There wasn’t much big-time economic data last week, which meant that politics took center stage in the minds of many traders. It was a wild ride, but before we get to stocks, we did get a lot of housing data.
MBA Mortgage Applications: Mortgage applications were down 2.7% overall last week as the average rate on a 30-year fixed-rate mortgage held at 4.46%. Purchase applications were down 2.0% while applications to refinance fell 3.0%.
FHFA House Price Index: Housing prices were flat in January. This caused year-on-year appreciation to fall from 6.2% in December to 5.7% in January. This is the weakest the index has been in more than four years and the lowest annual appreciation in the last year and a half. Prices in the East South Central region fell 2.0%, rising 3.5% on the year. Homes in the Pacific were being priced 0.6% higher. There was an 8.3% annual gain in listing prices in the Mountain region as well.
Existing Home Sales: Existing home sales fell 3.7% to a seasonally adjusted annualized rate of 5.480 million. Expectations had been for a smaller decrease. Single-family home sales were down 3.0% to 4.890 million. Meanwhile, multifamily sales fell 9.2% to 590,000. Sales of existing homes are up 5.4% on the year with single-family residences being up 5.8% and condos up 1.7%. Sales prices are up 7.7% on the year at $228,400. There was a 4.2% gain in supplying the market for February coming in at 1.75 million. Supply is at 3.8 months, compared to 3.5 months in January. The average home spent 45 days on the market. Sales in the Northeast were down 13.8% with a 7.0% monthly decline in the Midwest as well.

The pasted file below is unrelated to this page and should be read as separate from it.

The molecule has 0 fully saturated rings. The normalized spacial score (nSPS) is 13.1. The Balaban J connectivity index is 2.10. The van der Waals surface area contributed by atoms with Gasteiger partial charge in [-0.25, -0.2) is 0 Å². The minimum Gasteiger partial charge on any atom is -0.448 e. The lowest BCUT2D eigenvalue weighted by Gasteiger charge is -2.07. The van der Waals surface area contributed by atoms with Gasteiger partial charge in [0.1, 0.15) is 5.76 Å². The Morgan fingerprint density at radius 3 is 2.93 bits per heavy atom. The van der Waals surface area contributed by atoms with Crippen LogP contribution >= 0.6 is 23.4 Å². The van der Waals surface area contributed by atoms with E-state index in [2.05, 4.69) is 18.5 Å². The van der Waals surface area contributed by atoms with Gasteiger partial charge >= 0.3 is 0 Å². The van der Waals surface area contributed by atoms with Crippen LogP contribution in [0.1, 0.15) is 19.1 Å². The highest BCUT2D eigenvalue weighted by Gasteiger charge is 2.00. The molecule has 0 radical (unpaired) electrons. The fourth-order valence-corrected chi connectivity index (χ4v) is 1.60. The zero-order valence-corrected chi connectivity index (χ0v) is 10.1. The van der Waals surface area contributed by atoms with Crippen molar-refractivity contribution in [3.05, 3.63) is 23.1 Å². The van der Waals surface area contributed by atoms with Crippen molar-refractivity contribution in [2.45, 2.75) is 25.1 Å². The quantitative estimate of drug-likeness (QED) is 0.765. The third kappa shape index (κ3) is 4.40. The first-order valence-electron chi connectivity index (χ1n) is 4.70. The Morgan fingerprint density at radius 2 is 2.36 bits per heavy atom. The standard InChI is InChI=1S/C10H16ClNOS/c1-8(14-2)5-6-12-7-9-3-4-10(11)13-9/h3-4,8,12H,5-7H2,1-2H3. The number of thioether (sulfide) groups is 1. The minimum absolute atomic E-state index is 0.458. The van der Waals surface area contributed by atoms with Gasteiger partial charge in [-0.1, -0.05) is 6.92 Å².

Jobless Claims: Initial claims were up 15,000 last week to 258,000. The four-week average was 1,000 higher to come in at 240,000. Continuing claims went in the opposite direction, down 39,000 to 2 million exactly. The four-week average fell 32,000 to 2.027 million.
New Home Sales: Sales of new homes did significantly better than their existing counterparts in February, coming in at 6.1% to 592,000. Part of the reason may be that the median price fell 3.9% to $296,200. Prices have actually fallen on an annual basis, down 4.9%. However, the average price is up 11.7% on the year to $390,400, with luxury home sales lifting prices to a new record. The Midwest had sales jump 21,000 higher to 89,000. There were gains of 11,000 in the West and South as well. Sales were down by 9,000 in the Northeast, coming in at 33,000 total. Supply in the market fell from 5.6 months to 5.4 months after the number of new homes available rose to 266,000.